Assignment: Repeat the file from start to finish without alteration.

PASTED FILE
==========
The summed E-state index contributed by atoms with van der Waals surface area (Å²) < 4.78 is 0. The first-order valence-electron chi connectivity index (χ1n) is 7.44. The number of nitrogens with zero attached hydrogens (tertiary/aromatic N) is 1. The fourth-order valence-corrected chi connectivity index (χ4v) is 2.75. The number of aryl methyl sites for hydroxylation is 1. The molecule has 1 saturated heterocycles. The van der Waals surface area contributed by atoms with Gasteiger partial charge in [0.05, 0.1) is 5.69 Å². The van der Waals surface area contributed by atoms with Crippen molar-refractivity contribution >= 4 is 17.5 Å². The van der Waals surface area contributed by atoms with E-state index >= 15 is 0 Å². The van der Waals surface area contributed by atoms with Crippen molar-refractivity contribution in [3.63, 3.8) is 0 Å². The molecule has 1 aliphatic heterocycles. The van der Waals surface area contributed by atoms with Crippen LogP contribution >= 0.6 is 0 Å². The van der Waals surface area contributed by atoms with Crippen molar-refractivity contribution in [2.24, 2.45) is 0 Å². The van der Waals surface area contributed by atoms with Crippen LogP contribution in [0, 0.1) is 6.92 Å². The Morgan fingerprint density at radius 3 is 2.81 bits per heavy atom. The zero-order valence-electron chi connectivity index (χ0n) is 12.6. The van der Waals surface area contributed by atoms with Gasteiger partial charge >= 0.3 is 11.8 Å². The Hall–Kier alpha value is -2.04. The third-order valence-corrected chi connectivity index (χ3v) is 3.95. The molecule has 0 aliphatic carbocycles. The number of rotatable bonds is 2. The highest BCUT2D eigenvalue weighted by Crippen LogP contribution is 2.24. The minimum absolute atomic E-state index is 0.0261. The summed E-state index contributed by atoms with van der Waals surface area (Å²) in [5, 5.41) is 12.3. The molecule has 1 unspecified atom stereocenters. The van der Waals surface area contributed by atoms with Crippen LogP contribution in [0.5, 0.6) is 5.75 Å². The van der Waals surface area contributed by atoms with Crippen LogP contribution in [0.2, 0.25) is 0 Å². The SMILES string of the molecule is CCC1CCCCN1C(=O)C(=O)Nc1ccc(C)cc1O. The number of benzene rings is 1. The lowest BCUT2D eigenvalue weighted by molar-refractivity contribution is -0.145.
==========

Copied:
The summed E-state index contributed by atoms with van der Waals surface area (Å²) < 4.78 is 0. The first-order valence-electron chi connectivity index (χ1n) is 7.44. The number of nitrogens with zero attached hydrogens (tertiary/aromatic N) is 1. The fourth-order valence-corrected chi connectivity index (χ4v) is 2.75. The number of aryl methyl sites for hydroxylation is 1. The molecule has 1 saturated heterocycles. The van der Waals surface area contributed by atoms with Gasteiger partial charge in [0.05, 0.1) is 5.69 Å². The van der Waals surface area contributed by atoms with Crippen molar-refractivity contribution >= 4 is 17.5 Å². The van der Waals surface area contributed by atoms with E-state index >= 15 is 0 Å². The van der Waals surface area contributed by atoms with Crippen molar-refractivity contribution in [3.63, 3.8) is 0 Å². The molecule has 1 aliphatic heterocycles. The van der Waals surface area contributed by atoms with Crippen LogP contribution >= 0.6 is 0 Å². The van der Waals surface area contributed by atoms with Crippen molar-refractivity contribution in [2.24, 2.45) is 0 Å². The van der Waals surface area contributed by atoms with Crippen LogP contribution in [0, 0.1) is 6.92 Å². The Morgan fingerprint density at radius 3 is 2.81 bits per heavy atom. The zero-order valence-electron chi connectivity index (χ0n) is 12.6. The van der Waals surface area contributed by atoms with Gasteiger partial charge >= 0.3 is 11.8 Å². The Hall–Kier alpha value is -2.04. The third-order valence-corrected chi connectivity index (χ3v) is 3.95. The molecule has 0 aliphatic carbocycles. The number of rotatable bonds is 2. The highest BCUT2D eigenvalue weighted by Crippen LogP contribution is 2.24. The minimum absolute atomic E-state index is 0.0261. The summed E-state index contributed by atoms with van der Waals surface area (Å²) in [5, 5.41) is 12.3. The molecule has 1 unspecified atom stereocenters. The van der Waals surface area contributed by atoms with Crippen LogP contribution in [0.5, 0.6) is 5.75 Å². The van der Waals surface area contributed by atoms with Crippen LogP contribution in [0.2, 0.25) is 0 Å². The SMILES string of the molecule is CCC1CCCCN1C(=O)C(=O)Nc1ccc(C)cc1O. The number of benzene rings is 1. The lowest BCUT2D eigenvalue weighted by molar-refractivity contribution is -0.145.